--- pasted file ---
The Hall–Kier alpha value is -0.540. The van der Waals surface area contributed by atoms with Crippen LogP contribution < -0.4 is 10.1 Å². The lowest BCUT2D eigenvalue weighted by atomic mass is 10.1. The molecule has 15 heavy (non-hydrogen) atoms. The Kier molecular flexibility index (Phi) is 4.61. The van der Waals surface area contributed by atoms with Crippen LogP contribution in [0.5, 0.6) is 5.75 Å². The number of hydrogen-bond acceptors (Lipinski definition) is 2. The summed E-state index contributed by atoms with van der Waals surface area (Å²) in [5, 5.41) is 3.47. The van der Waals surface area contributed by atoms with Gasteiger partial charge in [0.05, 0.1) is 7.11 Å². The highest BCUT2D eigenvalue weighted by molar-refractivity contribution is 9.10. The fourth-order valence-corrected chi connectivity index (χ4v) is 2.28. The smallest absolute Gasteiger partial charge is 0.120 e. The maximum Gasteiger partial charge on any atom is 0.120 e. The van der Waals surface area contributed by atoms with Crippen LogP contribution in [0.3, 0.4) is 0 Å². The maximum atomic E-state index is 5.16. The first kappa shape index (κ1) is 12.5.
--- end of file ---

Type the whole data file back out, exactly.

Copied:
The Hall–Kier alpha value is -0.540. The van der Waals surface area contributed by atoms with Crippen LogP contribution < -0.4 is 10.1 Å². The lowest BCUT2D eigenvalue weighted by atomic mass is 10.1. The molecule has 15 heavy (non-hydrogen) atoms. The Kier molecular flexibility index (Phi) is 4.61. The van der Waals surface area contributed by atoms with Crippen LogP contribution in [0.5, 0.6) is 5.75 Å². The number of hydrogen-bond acceptors (Lipinski definition) is 2. The summed E-state index contributed by atoms with van der Waals surface area (Å²) in [5, 5.41) is 3.47. The van der Waals surface area contributed by atoms with Gasteiger partial charge in [0.05, 0.1) is 7.11 Å². The highest BCUT2D eigenvalue weighted by molar-refractivity contribution is 9.10. The fourth-order valence-corrected chi connectivity index (χ4v) is 2.28. The smallest absolute Gasteiger partial charge is 0.120 e. The maximum Gasteiger partial charge on any atom is 0.120 e. The van der Waals surface area contributed by atoms with Crippen LogP contribution in [0.3, 0.4) is 0 Å². The maximum atomic E-state index is 5.16. The first kappa shape index (κ1) is 12.5.